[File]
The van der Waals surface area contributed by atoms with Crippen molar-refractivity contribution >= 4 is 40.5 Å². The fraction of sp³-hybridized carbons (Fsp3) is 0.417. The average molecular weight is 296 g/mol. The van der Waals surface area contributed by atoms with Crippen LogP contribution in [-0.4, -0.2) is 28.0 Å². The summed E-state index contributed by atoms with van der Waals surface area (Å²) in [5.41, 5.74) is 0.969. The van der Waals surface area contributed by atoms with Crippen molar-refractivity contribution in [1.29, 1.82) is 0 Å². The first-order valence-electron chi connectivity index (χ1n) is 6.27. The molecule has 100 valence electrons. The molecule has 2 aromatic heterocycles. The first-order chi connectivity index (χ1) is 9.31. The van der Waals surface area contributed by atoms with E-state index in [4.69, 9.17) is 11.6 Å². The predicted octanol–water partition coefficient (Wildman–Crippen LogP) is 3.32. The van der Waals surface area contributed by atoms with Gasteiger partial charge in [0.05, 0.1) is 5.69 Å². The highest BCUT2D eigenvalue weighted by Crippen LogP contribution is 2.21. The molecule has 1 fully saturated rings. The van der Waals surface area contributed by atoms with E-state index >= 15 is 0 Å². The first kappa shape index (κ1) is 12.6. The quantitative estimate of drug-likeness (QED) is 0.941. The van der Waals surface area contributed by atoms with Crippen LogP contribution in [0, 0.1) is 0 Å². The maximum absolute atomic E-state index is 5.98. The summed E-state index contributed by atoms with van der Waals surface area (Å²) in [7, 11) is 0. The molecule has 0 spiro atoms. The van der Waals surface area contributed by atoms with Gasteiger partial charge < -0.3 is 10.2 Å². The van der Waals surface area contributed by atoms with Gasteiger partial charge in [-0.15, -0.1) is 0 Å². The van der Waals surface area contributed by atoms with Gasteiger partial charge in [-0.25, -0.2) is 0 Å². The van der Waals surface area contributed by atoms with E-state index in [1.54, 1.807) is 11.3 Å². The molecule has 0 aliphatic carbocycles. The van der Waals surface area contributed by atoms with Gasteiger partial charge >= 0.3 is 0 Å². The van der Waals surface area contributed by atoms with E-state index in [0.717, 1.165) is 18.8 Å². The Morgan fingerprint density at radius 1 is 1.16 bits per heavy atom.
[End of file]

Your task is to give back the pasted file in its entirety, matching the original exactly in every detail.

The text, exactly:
The van der Waals surface area contributed by atoms with Crippen molar-refractivity contribution >= 4 is 40.5 Å². The fraction of sp³-hybridized carbons (Fsp3) is 0.417. The average molecular weight is 296 g/mol. The van der Waals surface area contributed by atoms with Crippen LogP contribution in [-0.4, -0.2) is 28.0 Å². The summed E-state index contributed by atoms with van der Waals surface area (Å²) in [5.41, 5.74) is 0.969. The van der Waals surface area contributed by atoms with Crippen molar-refractivity contribution in [1.29, 1.82) is 0 Å². The first-order valence-electron chi connectivity index (χ1n) is 6.27. The molecule has 100 valence electrons. The molecule has 2 aromatic heterocycles. The first-order chi connectivity index (χ1) is 9.31. The van der Waals surface area contributed by atoms with E-state index in [4.69, 9.17) is 11.6 Å². The predicted octanol–water partition coefficient (Wildman–Crippen LogP) is 3.32. The van der Waals surface area contributed by atoms with Gasteiger partial charge in [0.05, 0.1) is 5.69 Å². The highest BCUT2D eigenvalue weighted by Crippen LogP contribution is 2.21. The molecule has 1 fully saturated rings. The van der Waals surface area contributed by atoms with E-state index >= 15 is 0 Å². The first kappa shape index (κ1) is 12.6. The quantitative estimate of drug-likeness (QED) is 0.941. The van der Waals surface area contributed by atoms with Crippen LogP contribution in [0, 0.1) is 0 Å². The maximum absolute atomic E-state index is 5.98. The summed E-state index contributed by atoms with van der Waals surface area (Å²) in [7, 11) is 0. The molecule has 0 spiro atoms. The van der Waals surface area contributed by atoms with Gasteiger partial charge < -0.3 is 10.2 Å². The van der Waals surface area contributed by atoms with Gasteiger partial charge in [-0.15, -0.1) is 0 Å². The van der Waals surface area contributed by atoms with Gasteiger partial charge in [-0.25, -0.2) is 0 Å². The van der Waals surface area contributed by atoms with E-state index in [1.54, 1.807) is 11.3 Å². The molecule has 0 aliphatic carbocycles. The van der Waals surface area contributed by atoms with Gasteiger partial charge >= 0.3 is 0 Å². The van der Waals surface area contributed by atoms with E-state index in [0.717, 1.165) is 18.8 Å². The Morgan fingerprint density at radius 1 is 1.16 bits per heavy atom.